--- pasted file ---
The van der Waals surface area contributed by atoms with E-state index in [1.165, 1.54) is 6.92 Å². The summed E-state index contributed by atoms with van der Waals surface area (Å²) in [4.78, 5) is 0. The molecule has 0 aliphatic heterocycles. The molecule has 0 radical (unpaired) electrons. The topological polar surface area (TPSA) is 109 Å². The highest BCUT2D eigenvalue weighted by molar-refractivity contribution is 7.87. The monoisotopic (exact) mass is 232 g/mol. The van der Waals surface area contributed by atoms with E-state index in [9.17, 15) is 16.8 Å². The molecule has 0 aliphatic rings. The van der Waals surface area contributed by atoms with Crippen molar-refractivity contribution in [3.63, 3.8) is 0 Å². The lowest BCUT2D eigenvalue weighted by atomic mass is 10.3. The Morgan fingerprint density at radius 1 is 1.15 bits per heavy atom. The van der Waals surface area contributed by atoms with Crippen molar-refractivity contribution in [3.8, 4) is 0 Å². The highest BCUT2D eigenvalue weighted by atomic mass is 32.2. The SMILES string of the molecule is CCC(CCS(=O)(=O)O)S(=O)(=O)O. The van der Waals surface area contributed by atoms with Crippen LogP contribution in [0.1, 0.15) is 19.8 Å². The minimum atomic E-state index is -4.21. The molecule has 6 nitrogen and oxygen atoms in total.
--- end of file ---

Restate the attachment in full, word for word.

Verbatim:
The van der Waals surface area contributed by atoms with E-state index in [1.165, 1.54) is 6.92 Å². The summed E-state index contributed by atoms with van der Waals surface area (Å²) in [4.78, 5) is 0. The molecule has 0 aliphatic heterocycles. The molecule has 0 radical (unpaired) electrons. The topological polar surface area (TPSA) is 109 Å². The highest BCUT2D eigenvalue weighted by molar-refractivity contribution is 7.87. The monoisotopic (exact) mass is 232 g/mol. The van der Waals surface area contributed by atoms with E-state index in [9.17, 15) is 16.8 Å². The molecule has 0 aliphatic rings. The van der Waals surface area contributed by atoms with Crippen molar-refractivity contribution in [3.63, 3.8) is 0 Å². The lowest BCUT2D eigenvalue weighted by atomic mass is 10.3. The Morgan fingerprint density at radius 1 is 1.15 bits per heavy atom. The van der Waals surface area contributed by atoms with Crippen molar-refractivity contribution in [3.8, 4) is 0 Å². The highest BCUT2D eigenvalue weighted by atomic mass is 32.2. The SMILES string of the molecule is CCC(CCS(=O)(=O)O)S(=O)(=O)O. The van der Waals surface area contributed by atoms with Crippen LogP contribution in [0.1, 0.15) is 19.8 Å². The minimum atomic E-state index is -4.21. The molecule has 6 nitrogen and oxygen atoms in total.